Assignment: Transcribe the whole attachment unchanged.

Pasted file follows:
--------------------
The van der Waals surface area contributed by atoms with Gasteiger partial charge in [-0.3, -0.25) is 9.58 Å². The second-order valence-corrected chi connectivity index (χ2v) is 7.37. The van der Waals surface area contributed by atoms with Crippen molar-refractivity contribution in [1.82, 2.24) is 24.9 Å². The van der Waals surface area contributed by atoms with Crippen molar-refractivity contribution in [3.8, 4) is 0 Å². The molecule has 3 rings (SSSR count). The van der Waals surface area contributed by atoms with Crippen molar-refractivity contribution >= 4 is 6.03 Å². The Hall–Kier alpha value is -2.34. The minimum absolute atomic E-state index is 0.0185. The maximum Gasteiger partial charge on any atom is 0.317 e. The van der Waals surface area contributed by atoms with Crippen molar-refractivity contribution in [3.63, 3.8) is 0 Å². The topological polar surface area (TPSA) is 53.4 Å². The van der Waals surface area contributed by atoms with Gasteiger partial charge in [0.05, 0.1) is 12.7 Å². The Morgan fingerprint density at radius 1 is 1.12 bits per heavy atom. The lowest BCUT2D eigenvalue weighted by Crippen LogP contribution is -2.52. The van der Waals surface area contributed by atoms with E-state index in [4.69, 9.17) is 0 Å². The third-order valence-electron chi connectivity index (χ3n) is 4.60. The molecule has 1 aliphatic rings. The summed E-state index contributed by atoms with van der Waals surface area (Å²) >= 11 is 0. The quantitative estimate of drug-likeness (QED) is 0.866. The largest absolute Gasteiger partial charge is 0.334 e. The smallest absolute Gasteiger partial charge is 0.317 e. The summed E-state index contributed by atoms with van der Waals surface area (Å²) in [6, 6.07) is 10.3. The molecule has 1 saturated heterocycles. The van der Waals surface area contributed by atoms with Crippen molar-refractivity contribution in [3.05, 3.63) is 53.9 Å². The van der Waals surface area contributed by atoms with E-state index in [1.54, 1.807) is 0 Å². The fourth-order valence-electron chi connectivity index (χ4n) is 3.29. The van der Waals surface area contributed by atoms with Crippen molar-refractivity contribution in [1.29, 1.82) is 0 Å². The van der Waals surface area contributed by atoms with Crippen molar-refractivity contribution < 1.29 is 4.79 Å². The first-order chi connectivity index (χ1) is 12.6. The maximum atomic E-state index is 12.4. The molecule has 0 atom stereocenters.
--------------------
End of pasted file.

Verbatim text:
The van der Waals surface area contributed by atoms with Gasteiger partial charge in [-0.3, -0.25) is 9.58 Å². The second-order valence-corrected chi connectivity index (χ2v) is 7.37. The van der Waals surface area contributed by atoms with Crippen molar-refractivity contribution in [1.82, 2.24) is 24.9 Å². The van der Waals surface area contributed by atoms with Crippen molar-refractivity contribution in [3.8, 4) is 0 Å². The molecule has 3 rings (SSSR count). The van der Waals surface area contributed by atoms with Crippen molar-refractivity contribution >= 4 is 6.03 Å². The Hall–Kier alpha value is -2.34. The minimum absolute atomic E-state index is 0.0185. The maximum Gasteiger partial charge on any atom is 0.317 e. The van der Waals surface area contributed by atoms with Crippen molar-refractivity contribution in [3.63, 3.8) is 0 Å². The topological polar surface area (TPSA) is 53.4 Å². The van der Waals surface area contributed by atoms with Gasteiger partial charge in [0.05, 0.1) is 12.7 Å². The Morgan fingerprint density at radius 1 is 1.12 bits per heavy atom. The lowest BCUT2D eigenvalue weighted by Crippen LogP contribution is -2.52. The van der Waals surface area contributed by atoms with E-state index in [4.69, 9.17) is 0 Å². The third-order valence-electron chi connectivity index (χ3n) is 4.60. The molecule has 1 aliphatic rings. The summed E-state index contributed by atoms with van der Waals surface area (Å²) >= 11 is 0. The quantitative estimate of drug-likeness (QED) is 0.866. The largest absolute Gasteiger partial charge is 0.334 e. The smallest absolute Gasteiger partial charge is 0.317 e. The summed E-state index contributed by atoms with van der Waals surface area (Å²) in [6, 6.07) is 10.3. The molecule has 1 saturated heterocycles. The van der Waals surface area contributed by atoms with Crippen molar-refractivity contribution in [3.05, 3.63) is 53.9 Å². The van der Waals surface area contributed by atoms with E-state index in [1.54, 1.807) is 0 Å². The fourth-order valence-electron chi connectivity index (χ4n) is 3.29. The van der Waals surface area contributed by atoms with Crippen molar-refractivity contribution in [1.29, 1.82) is 0 Å². The van der Waals surface area contributed by atoms with Crippen molar-refractivity contribution < 1.29 is 4.79 Å². The first-order chi connectivity index (χ1) is 12.6. The maximum atomic E-state index is 12.4. The molecule has 0 atom stereocenters.